If fares were eliminated, the system would be overwhelmed so that it could not function.

    Enlarging the system would accomplish nothing. There is a large segment of our society that would refuse to use it at any price.

  • 1 decade ago

    Nope, The government imposes frees on airlines, that pay for air traffic controllers and air port expansions.

    They actually only use about 25% of the fees they collect, when they should be using 100%.

  • How do you think about the answers? You can sign in to vote the answer.
  • joe s
    Lv 6
    1 decade ago

    I guess you have never flown, or if you have, you don't pay for the ticket.

    Where do you thing the government gets the money for the ATC system? TAXES. Special taxes tacked on to the price of your ticket. Next time you fly take a look, it's a decent chunk of change. Who pays the tax. The passengers.

  • Well, one reason is the fact that air transportation is critical to the operating infrastructure of our country. Having said that, there should be breaks for local transit systems and high speed rail links.

  • Anonymous
    1 decade ago

    Some people may not fly often, but I would be willing to bet that they have purchased or received items that have been flown. This country NEEDS to keep the planes flying for economic reasons. I have no problem paying my share of taxes for services that no individual can possibly supply for themselves or their families such as highways, fire departments, police departments etc...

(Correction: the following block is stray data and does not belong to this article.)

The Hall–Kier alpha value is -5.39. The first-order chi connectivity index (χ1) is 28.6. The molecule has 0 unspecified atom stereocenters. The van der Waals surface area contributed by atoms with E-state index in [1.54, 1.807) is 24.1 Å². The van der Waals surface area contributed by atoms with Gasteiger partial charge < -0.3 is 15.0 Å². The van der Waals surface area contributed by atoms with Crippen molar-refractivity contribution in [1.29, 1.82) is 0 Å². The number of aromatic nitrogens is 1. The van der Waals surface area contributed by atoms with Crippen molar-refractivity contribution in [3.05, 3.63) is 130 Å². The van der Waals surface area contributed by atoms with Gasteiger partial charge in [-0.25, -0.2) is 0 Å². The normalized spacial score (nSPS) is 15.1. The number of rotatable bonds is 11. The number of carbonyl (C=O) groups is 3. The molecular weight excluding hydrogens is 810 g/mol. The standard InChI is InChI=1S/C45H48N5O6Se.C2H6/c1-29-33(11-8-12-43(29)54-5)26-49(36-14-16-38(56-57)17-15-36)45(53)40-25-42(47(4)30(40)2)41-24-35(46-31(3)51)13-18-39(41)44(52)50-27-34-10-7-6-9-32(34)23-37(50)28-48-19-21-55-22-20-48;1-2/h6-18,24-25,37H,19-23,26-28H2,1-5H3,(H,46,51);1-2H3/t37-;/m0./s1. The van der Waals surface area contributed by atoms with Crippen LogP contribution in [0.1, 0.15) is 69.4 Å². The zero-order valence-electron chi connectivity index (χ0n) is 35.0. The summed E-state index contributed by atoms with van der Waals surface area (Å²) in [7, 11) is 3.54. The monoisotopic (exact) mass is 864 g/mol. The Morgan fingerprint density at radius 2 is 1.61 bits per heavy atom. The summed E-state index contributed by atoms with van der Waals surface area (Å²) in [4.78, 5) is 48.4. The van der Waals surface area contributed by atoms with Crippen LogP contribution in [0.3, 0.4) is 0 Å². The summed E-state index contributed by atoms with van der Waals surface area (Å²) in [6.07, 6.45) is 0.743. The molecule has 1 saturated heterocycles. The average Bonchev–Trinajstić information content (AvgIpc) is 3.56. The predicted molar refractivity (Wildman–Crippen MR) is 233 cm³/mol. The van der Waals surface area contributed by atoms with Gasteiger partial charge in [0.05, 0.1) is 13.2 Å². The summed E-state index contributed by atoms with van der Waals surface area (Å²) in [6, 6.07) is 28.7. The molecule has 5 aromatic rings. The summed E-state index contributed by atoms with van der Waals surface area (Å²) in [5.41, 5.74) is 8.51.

• Brian
    Lv 7
    1 decade ago

    I'm still trying to figure out who rants and raves about expenditures for mass transit. At the end of the day isn't air travel actually a mass transit? Why should government support bus and subway travel and not air travel? Are you suggesting that we give preferential support to those who ride buses and not to air travelers? That doesn't seem fair........

  • 1 decade ago

    I can see the validity of your question.

    I can agree...passangers should pay for the FAA, not the taxpayers. It is rediculous to bill us for a service that only benefits those that fly in planes.

  • Anonymous
    1 decade ago

    i don't fly alot but when i do i am glad that the controllers have strict guidelines to follow.

Still have questions? Get your answers by asking now.